Pancreatic Cancer Sensitive to Selective p38 Pathway Inhibition

Triple-immunofluorescence of human pancreatic cancer for p38 pY323 (cyan), TNF-α (green), and IL-17A (red). DAPI (blue) was used to stain the nucleus. Examples of positive cells are denoted with arrows.

Triple-immunofluorescence of human pancreatic cancer for p38 pY323 (cyan), TNF-α (green), and IL-17A (red). DAPI (blue) was used to stain the nucleus. Examples of positive cells are denoted with arrows.

Pancreatic ductal adenocarcinoma (PDAC), the most-common cancer of the pancreas, is an aggressive disease that is estimated by the American Cancer Society to be the fourth leading cause of cancer death in men and women in 2015. Like most solid tumors, PDAC is surrounded by an inflammatory microenvironment containing numerous infiltrating immune cells. These cells are unable to eliminate the tumor and instead create a hospitable environment by providing tumor growth-promoting cytokines, the production of which lies downstream of the kinase p38. Unlike most immune cells, which use the classical pathway to activate p38, T cells employ an alternative p38 pathway that involves phosphorylation of tyrosine 323 (pY323) by the T cell receptor. Jonathan Ashwell, M.D., of CCR’s Laboratory of Immune Cell Biology and his colleagues decided to assess the role of the alternative p38 pathway in pancreatic cancer.

The researchers began their studies by evaluating pancreatic tissue from 192 patients with histologically-confirmed PDAC who had not received treatment at the time of surgery. All of the samples stained positive for infiltrating T cells using antibodies to pY323, and these cells also expressed the cytokines TNF-α and IL-17A. The investigators were able to separate patients into two groups depending on the level of pY323 staining: those with less than 10 percent of CD3-positive T cells also positive for pY323 and those with 10 percent or more positive cells. While there was no difference in the amount of T cell infiltration in the two groups, there was a much higher percentage of CD4-positive T cells producing TNF-α and IL-17A and higher levels of pro-angiogenic VEGF, which is downstream of the cytokines, in patients with 10 percent or more pY323-positive cells. Importantly, these patients had a significantly poorer prognosis than patients with fewer than 10 percent of cells expressing pY323. The former group had a median survival of 9.8 months and a five-year survival of 5.3 percent compared to a 20.3-month median survival and 16.1 percent five-year survival for the latter. Thus, the prevalence of p38 pY323-positive T cells is an independent prognostic marker for PDAC.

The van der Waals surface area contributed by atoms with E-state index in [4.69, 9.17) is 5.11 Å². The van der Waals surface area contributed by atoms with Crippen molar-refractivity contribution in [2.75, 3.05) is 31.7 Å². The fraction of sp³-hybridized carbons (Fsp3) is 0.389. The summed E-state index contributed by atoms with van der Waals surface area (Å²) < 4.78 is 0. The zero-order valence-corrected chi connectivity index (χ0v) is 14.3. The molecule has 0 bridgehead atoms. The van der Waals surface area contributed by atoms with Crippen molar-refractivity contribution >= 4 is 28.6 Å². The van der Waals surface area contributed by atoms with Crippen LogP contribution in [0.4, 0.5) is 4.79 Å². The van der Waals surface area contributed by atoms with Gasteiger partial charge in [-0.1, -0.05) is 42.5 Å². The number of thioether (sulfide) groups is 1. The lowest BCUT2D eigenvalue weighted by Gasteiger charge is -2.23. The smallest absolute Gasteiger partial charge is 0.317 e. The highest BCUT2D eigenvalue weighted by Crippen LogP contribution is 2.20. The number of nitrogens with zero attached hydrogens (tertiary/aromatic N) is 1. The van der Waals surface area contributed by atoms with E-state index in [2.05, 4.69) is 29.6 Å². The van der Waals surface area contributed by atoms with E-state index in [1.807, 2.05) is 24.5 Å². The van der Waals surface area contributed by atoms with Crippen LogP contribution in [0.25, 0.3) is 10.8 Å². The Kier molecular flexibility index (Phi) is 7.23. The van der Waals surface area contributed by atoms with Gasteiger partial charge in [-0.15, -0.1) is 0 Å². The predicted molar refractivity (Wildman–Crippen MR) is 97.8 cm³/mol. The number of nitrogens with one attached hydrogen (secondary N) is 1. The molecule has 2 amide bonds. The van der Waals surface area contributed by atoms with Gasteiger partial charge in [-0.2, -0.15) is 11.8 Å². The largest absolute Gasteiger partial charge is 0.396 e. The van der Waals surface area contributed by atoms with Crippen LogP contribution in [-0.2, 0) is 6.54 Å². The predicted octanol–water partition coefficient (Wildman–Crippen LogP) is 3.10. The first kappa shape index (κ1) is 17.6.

The scientists then investigated the role of the p38 alternative pathway in tumor progression by using two mouse models of pancreatic cancer. In the first, they injected pancreatic tumor cells under the skin of wild type (WT) mice or mice in which tyrosine 323 in p38α and β was changed to phenylalanine to block the alternative pathway, referred to as double knock-in (DKI) mice. The DKI mice had normal stress-induced p38 activity but reduced signaling downstream of the T cell receptor and, consequently, reduced pro-inflammatory cytokine production. Tumors in the DKI mice were smaller than those in the WT mice, but T cell infiltration and activation were unchanged. Levels of pro-inflammatory cytokines, such as TNF-α, and pro-angiogenic VEGF were also reduced in tumors from DKI mice.

The second model involved mice expressing a mutant K-ras oncogene in the pancreas and lacking one copy of the tumor suppressor p53, known as KPC mice. These mice develop spontaneous pancreatic tumors that mimic human disease. Similar to the patient samples, the researchers detected pY323 p38 and TNF-α in regions with many infiltrating T cells around tumors. To determine whether the alternative p38 pathway was important to oncogene-mediated tumor formation, the investigators irradiated 6-week old KPC mice and reconstituted the bone marrow with normal marrow or marrow from DKI mice. Mice that received DKI marrow survived much longer than mice that received normal marrow. Together, the results from the two models demonstrate that the p38 alternative pathway promotes pancreatic tumor progression.

Because of the importance of the alternative p38 pathway, the scientists developed an inhibitor using a peptide from Gadd45α residues 71-85, which inhibits alternatively-, but not classically-, activated p38. They added 11 arginine residues to the peptide to improve its cellular uptake. The researchers then tested the cell-permeable peptide’s activity as a therapy in their two mouse models. Treatment with the active peptide inhibited the growth of pancreatic tumors injected under the skin, whereas a scrambled control or water had no effect. Tumor growth resumed when the investigators stopped administering the active peptide. Importantly, they observed no toxic side effects from treatment with the peptide. Similarly, in the KPC mouse model treatment with the active peptide before tumor formation reduced the area of inflammation in the pancreas and slowed progression, but not initiation, of cancer. Treating mice after confirmed tumor formation with the active peptide also prolonged survival compared with the scrambled peptide. These results suggest that inhibiting the alternative p38 pathway could be a useful therapy for PDAC.

Summary Posted: 10/2015

Reference

Alam MS, Gaida MM, Bergmann F, Lasitschka F, Giese T, Giese NA, Hackert T, Hinz U, Hussain SP, Kozlov SV, and Ashwell JD. Selective inhibition of the p38 alternative pathway in infiltrating T cells inhibits pancreatic cancer progression. Nature Medicine. October 19, 2015 PubMed Link